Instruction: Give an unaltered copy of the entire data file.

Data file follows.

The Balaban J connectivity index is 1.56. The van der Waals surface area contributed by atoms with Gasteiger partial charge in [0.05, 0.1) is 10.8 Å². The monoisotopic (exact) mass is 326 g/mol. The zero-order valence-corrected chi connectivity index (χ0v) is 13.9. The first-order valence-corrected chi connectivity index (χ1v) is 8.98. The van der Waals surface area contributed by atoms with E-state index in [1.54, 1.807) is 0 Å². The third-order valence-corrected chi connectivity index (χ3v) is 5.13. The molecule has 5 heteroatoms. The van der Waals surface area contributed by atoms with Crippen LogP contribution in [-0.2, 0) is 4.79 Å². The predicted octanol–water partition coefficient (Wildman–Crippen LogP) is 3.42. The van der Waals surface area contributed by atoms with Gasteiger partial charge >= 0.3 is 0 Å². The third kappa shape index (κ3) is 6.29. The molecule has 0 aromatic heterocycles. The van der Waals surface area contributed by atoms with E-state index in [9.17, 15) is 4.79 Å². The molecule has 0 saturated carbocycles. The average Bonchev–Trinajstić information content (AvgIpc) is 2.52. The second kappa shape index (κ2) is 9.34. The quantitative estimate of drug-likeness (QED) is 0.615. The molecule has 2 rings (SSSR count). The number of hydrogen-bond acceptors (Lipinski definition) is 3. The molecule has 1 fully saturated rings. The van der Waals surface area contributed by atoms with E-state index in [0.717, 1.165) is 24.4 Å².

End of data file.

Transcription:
The Balaban J connectivity index is 1.56. The van der Waals surface area contributed by atoms with Gasteiger partial charge in [0.05, 0.1) is 10.8 Å². The monoisotopic (exact) mass is 326 g/mol. The zero-order valence-corrected chi connectivity index (χ0v) is 13.9. The first-order valence-corrected chi connectivity index (χ1v) is 8.98. The van der Waals surface area contributed by atoms with E-state index in [1.54, 1.807) is 0 Å². The third-order valence-corrected chi connectivity index (χ3v) is 5.13. The molecule has 5 heteroatoms. The van der Waals surface area contributed by atoms with Crippen LogP contribution in [-0.2, 0) is 4.79 Å². The predicted octanol–water partition coefficient (Wildman–Crippen LogP) is 3.42. The van der Waals surface area contributed by atoms with Gasteiger partial charge >= 0.3 is 0 Å². The third kappa shape index (κ3) is 6.29. The molecule has 0 aromatic heterocycles. The van der Waals surface area contributed by atoms with E-state index in [9.17, 15) is 4.79 Å². The molecule has 0 saturated carbocycles. The average Bonchev–Trinajstić information content (AvgIpc) is 2.52. The second kappa shape index (κ2) is 9.34. The quantitative estimate of drug-likeness (QED) is 0.615. The molecule has 2 rings (SSSR count). The number of hydrogen-bond acceptors (Lipinski definition) is 3. The molecule has 1 fully saturated rings. The van der Waals surface area contributed by atoms with E-state index in [0.717, 1.165) is 24.4 Å².